House prices set for 2.5% rise in January: Reallymoving

Average house prices in England and Wales are set to rise in the first two months of 2022 based on deals agreed in October and November, according to the latest data from Reallymoving.

Related topics:  Finance News
Rozi Jones
23rd December 2021
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"House price growth in the New Year is inevitable based on transactions already underway, following a strong market performance in the autumn"

Reallymoving captures the purchase price buyers have agreed to pay when they search for conveyancing quotes through the comparison site, typically 12 weeks before they complete.

Average prices are expected to fall by 1.1% this month as a result of deals agreed between buyers and sellers in the early autumn, when the impact of the stamp duty holiday subsided and demand fell back to be more normal levels.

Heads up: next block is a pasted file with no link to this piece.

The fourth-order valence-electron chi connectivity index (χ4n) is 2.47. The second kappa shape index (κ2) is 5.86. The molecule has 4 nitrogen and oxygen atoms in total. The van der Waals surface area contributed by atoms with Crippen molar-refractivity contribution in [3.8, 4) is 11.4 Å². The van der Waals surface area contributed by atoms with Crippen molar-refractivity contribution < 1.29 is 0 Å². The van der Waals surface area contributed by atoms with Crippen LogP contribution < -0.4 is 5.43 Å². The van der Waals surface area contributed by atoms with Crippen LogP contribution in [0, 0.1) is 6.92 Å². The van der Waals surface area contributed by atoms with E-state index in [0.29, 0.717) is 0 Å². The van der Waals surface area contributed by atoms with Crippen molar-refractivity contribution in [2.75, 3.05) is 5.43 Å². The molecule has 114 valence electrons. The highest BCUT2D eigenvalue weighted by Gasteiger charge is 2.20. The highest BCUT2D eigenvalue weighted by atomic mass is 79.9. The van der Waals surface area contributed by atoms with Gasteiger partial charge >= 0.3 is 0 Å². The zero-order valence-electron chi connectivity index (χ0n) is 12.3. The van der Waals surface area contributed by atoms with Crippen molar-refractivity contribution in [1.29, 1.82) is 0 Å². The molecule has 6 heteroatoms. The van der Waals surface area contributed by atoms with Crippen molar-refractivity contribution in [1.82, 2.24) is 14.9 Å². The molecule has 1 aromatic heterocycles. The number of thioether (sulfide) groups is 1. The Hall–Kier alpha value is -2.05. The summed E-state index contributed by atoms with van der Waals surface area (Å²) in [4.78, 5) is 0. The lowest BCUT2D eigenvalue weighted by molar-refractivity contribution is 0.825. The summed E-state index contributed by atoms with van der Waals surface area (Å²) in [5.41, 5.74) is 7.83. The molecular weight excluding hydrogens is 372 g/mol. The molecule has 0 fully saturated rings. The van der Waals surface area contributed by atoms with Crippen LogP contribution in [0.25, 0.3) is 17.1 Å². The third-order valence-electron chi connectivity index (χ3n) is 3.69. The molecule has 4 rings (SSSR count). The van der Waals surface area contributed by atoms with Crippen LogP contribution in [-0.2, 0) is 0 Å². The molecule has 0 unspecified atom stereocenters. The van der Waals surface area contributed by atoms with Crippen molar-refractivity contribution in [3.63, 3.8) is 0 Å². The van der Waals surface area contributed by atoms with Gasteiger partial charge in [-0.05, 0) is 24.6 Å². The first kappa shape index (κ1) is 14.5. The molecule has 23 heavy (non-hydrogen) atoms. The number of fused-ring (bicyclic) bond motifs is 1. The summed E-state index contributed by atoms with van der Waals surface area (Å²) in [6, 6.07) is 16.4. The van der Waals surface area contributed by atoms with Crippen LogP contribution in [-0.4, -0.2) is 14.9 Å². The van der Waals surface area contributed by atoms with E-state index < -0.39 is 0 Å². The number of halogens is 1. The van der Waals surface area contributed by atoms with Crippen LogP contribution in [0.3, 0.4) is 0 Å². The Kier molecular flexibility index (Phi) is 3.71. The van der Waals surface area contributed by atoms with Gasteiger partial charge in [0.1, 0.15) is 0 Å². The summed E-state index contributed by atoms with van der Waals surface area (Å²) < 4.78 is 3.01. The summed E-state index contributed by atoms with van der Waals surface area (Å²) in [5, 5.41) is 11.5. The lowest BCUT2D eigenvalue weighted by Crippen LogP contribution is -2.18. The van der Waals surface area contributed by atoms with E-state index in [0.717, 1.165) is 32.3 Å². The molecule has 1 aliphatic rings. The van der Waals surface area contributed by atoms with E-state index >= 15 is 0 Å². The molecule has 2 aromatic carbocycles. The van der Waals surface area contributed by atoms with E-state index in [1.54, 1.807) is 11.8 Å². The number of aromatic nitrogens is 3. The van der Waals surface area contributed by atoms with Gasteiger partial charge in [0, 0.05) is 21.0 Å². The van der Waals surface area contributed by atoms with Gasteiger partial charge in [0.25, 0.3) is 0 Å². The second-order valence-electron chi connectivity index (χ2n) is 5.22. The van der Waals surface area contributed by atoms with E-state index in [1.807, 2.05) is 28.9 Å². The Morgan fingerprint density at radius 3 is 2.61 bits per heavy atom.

However, most likely as a result of a severe shortage of new stock coming to market, the prices agreed between buyers and sellers began to rise in October and November which will be reflected in an increase of 2.5% in January, slowing to 0.2% in February 2022 when the average completed sale price will be £342,900.

Reallymoving predicts that annual house price growth will remain unchanged in December at 0%, before increasing by 2.1% in January 2022 and 1.0% in February.

Rob Houghton, CEO of reallymoving, commented: “House price growth in the New Year is inevitable based on transactions already underway, following a strong market performance in the autumn when a lack of stock and continued high levels of buyer demand helped support prices.

"As we head towards Christmas there are a number of headwinds with the potential to impact buyer sentiment, not least the spread of Omicron which brings renewed uncertainty and concern over jobs, inflation and economic growth. Although interest rates remain very low, the first rise feels significant and shows that despite the escalating Covid-19 situation, the Bank of England won’t wait to tackle rising inflation.

"Rising borrowing costs will impact the affordability of first-time buyers coming to market and those in a position to buy soon may be more tempted to press ahead and secure a fixed rate deal as quickly as possible.”

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